So, the NSW State election has come and gone and nothing much has changed … or has it? And will some of the mooted changes at the top – as in who will be the Minister in charge of strata – be as bad for us as we might fear.
Sadly, we will be denied the Labor-proposed Strata Commissioner, and the registry for short-term lets – both excellent ideas that the government couldn’t possibly adopt (because they’re Labor’s excellent ideas).
Byron Bay will get its Airbnb By-pass – a limit of 90 nights per year that nowhere else in the state will be allowed – provided the promise was only contingent on us voting in the Coalition and not Ballina electing Nationals candidate Benjamin Franklin (that’s his name, honest!).
Barring a busload of by-election defeats, the excellent Yasmin Catley will have to wait four years for another shot at being our Fair Trading Minister (although she prefers Consumer Affairs as a title). Which brings us to who’s going to be in charge of Better Regulation, the ministry that looks after Fair Trading, which in turn looks after strata, after the impending cabinet reshuffle.
As we have said many times in these pages, Fair Trading (by any other name) has been a training wheels ministry for both sides of government, and that has led to a revolving door of ministers.
If they are useless, they are quietly shown to the exit. If they are more than competent, they are promoted to higher profile positions.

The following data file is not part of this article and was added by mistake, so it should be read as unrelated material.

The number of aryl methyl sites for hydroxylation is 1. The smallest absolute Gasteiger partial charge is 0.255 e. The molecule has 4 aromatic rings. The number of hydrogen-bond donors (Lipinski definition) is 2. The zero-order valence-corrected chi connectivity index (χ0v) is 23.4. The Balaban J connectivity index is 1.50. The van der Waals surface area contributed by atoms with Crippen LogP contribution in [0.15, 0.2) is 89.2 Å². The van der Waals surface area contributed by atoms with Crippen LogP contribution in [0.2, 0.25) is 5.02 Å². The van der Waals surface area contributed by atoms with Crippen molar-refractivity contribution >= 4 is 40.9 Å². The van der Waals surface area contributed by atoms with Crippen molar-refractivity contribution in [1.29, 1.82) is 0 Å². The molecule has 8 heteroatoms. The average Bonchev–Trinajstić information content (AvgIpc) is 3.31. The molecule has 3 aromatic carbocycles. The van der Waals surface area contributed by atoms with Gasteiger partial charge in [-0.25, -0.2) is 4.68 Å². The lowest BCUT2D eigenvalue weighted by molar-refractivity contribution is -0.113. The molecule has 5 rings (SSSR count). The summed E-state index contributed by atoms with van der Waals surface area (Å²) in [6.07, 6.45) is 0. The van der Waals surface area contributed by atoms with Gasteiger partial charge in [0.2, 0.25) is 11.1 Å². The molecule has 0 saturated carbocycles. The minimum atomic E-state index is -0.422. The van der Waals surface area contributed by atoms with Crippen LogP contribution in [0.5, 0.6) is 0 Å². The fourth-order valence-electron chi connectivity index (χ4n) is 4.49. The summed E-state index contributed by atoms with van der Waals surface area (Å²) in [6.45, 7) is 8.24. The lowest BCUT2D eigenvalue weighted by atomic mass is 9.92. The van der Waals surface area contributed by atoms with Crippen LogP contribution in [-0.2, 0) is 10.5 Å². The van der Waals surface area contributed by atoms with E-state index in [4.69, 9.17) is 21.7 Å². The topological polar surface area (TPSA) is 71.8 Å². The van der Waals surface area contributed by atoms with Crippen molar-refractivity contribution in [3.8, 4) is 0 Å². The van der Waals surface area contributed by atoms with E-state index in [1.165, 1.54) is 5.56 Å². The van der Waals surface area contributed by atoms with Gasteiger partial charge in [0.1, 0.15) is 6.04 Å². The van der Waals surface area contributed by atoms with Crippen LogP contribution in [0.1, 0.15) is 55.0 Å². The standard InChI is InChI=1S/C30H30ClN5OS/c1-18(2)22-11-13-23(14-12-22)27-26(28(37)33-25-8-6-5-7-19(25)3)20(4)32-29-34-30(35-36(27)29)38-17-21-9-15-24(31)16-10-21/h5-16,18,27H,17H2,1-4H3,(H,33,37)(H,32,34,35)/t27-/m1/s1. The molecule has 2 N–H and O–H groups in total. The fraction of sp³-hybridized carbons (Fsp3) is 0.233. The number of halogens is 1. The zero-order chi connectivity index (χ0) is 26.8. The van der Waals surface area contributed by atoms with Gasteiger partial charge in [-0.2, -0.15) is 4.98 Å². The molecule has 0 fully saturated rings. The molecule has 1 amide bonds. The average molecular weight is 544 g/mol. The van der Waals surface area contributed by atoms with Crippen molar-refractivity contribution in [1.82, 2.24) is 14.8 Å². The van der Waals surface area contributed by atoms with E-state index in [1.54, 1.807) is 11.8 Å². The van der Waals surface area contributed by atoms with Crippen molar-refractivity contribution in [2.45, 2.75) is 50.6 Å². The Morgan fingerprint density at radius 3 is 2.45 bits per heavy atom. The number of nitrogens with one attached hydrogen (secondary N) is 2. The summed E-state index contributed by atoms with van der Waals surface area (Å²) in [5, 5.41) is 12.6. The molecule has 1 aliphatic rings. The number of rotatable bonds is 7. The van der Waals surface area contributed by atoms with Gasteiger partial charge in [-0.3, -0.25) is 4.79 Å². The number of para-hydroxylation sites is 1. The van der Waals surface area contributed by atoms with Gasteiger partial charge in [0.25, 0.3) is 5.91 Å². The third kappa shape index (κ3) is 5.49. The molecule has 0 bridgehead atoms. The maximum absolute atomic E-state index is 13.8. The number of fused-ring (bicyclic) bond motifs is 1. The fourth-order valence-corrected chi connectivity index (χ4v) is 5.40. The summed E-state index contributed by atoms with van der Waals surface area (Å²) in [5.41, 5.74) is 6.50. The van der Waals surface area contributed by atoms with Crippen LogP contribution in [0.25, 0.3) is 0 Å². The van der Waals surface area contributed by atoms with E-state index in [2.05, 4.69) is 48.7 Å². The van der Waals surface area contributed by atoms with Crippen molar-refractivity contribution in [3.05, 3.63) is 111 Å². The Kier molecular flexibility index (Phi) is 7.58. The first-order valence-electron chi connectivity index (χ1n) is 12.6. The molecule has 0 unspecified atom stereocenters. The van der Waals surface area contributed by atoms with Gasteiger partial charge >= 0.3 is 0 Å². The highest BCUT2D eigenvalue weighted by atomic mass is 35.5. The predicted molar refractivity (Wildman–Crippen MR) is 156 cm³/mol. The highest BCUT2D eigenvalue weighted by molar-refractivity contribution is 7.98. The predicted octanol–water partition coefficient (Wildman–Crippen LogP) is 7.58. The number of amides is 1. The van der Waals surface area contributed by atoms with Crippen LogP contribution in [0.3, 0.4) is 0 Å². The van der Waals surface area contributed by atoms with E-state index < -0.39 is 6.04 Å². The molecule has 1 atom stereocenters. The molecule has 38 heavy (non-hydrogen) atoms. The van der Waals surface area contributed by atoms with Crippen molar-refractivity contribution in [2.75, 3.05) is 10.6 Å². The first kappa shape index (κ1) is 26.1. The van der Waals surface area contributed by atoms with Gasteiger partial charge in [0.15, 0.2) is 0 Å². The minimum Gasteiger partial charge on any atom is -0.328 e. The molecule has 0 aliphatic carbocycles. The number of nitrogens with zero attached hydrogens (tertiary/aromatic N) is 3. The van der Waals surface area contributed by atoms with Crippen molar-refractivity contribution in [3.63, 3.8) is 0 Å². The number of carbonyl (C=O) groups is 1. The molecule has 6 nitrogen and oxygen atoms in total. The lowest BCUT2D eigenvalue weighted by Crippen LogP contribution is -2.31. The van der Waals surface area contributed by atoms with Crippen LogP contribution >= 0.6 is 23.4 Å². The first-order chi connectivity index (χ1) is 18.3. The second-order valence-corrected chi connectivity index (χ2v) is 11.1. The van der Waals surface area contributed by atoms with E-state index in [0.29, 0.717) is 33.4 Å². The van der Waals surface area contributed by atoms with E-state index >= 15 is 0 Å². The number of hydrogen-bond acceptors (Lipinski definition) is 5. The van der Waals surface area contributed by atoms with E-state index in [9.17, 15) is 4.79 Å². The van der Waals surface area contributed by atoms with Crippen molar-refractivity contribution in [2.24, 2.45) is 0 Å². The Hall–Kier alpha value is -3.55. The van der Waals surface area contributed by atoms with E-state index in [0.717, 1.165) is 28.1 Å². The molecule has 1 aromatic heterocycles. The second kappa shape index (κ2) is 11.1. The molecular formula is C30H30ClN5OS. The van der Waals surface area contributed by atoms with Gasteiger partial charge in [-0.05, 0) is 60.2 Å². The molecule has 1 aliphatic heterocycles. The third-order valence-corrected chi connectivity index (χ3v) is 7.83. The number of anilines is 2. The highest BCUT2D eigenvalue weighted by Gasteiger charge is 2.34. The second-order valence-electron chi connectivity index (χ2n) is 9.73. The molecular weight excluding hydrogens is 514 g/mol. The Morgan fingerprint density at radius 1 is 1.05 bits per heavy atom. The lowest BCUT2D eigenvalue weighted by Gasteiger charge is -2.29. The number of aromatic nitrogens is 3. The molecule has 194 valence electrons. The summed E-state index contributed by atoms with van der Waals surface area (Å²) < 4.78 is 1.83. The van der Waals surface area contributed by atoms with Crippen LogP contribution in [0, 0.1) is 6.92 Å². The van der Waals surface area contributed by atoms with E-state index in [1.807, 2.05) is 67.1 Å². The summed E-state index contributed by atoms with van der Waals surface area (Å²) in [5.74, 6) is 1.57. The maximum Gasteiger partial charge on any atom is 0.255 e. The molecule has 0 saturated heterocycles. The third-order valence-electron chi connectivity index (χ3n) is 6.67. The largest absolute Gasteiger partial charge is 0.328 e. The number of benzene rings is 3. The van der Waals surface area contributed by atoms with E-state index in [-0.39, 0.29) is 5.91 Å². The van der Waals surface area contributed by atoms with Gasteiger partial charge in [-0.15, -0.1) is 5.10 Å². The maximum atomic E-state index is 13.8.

Since the Coalition last took office here, eight years ago, there have been no fewer than five Fair Trading ministers – Anthony Roberts, Victor Dominello, Matthew Mason-Cox, Stuart Ayres (for all of 15 days) and the incumbent, Matt Kean.
Anthony Roberts is now a major player, having been elevated to Planning. Victor Dominello is in Finance and Stuart Ayres is Sport, Western Sydney and Stadia demolition. OK, maybe not the latter. Matt Kean is widely spoken of as the Premier’s numbers man, so he will be due a reward.
Mr Mason-Cox has proved himself to be a bit of a rebel, having crossed the floor of parliament more times than the cleaners’ polishing machine.
But it has to be said, he was one of the few senior Liberals who spoke out against the planned than abandoned handing over of apartment blocks to Airbnb and their ilk. Maybe we should ask for him back.
Anyway, a couple of Ministers have dropped off the cabinet perch and, in any case, a new election usually leads to a freshen up. And one of the names being touted for promotion is Mark Coure.
Is that name ringing a faint bell for you? It should. It was Mr Coure’s report into short-term holiday letting that led to the disastrous, but dumped, plan to have no restrictions on commercial holiday lets of residential apartments.
To paraphrase wildly, the report acknowledged that Airbnb-style short-term letting presented specific problems for apartment blocks, but, hey, it wasn’t anything for anyone else to worry about, so go for it!
Now, I’m sure Mr Coure is an honest and intelligent man, but please forgive me if I say I don’t want him, or anyone who shares his views, anywhere near our bailiwick. We’ve already come too close for comfort to being sold down the river.
Give us someone who actually lives in an apartment … please! And give Mr Coure Transport – he loves buses and trains. Then we can all get on board.